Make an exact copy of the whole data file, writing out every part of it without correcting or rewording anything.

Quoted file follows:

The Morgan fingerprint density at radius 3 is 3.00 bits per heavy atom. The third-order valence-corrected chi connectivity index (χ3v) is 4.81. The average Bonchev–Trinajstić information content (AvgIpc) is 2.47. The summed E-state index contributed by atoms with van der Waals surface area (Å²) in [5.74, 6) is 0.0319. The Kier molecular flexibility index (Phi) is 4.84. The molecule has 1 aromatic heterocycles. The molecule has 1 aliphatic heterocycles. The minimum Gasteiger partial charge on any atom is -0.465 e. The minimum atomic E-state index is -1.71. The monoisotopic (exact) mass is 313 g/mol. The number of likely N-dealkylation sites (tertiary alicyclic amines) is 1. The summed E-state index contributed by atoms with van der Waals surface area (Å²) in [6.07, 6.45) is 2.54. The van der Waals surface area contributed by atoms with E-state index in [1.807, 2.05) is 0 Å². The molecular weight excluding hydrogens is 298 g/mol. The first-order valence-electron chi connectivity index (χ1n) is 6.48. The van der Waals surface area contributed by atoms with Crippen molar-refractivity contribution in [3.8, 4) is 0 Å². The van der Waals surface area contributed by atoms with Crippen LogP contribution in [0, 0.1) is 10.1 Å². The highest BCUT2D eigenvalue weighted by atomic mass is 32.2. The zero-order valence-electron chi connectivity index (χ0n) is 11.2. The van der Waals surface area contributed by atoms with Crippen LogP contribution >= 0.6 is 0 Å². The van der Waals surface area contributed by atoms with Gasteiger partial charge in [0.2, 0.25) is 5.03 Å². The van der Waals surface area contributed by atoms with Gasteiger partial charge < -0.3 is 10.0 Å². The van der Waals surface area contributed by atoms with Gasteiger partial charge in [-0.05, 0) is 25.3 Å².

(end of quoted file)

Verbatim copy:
The Morgan fingerprint density at radius 3 is 3.00 bits per heavy atom. The third-order valence-corrected chi connectivity index (χ3v) is 4.81. The average Bonchev–Trinajstić information content (AvgIpc) is 2.47. The summed E-state index contributed by atoms with van der Waals surface area (Å²) in [5.74, 6) is 0.0319. The Kier molecular flexibility index (Phi) is 4.84. The molecule has 1 aromatic heterocycles. The molecule has 1 aliphatic heterocycles. The minimum Gasteiger partial charge on any atom is -0.465 e. The minimum atomic E-state index is -1.71. The monoisotopic (exact) mass is 313 g/mol. The number of likely N-dealkylation sites (tertiary alicyclic amines) is 1. The summed E-state index contributed by atoms with van der Waals surface area (Å²) in [6.07, 6.45) is 2.54. The van der Waals surface area contributed by atoms with E-state index in [1.807, 2.05) is 0 Å². The molecular weight excluding hydrogens is 298 g/mol. The first-order valence-electron chi connectivity index (χ1n) is 6.48. The van der Waals surface area contributed by atoms with Crippen molar-refractivity contribution in [3.8, 4) is 0 Å². The van der Waals surface area contributed by atoms with Crippen LogP contribution in [0, 0.1) is 10.1 Å². The highest BCUT2D eigenvalue weighted by atomic mass is 32.2. The zero-order valence-electron chi connectivity index (χ0n) is 11.2. The van der Waals surface area contributed by atoms with Crippen LogP contribution >= 0.6 is 0 Å². The van der Waals surface area contributed by atoms with Gasteiger partial charge in [0.2, 0.25) is 5.03 Å². The van der Waals surface area contributed by atoms with Gasteiger partial charge < -0.3 is 10.0 Å². The van der Waals surface area contributed by atoms with Gasteiger partial charge in [-0.05, 0) is 25.3 Å².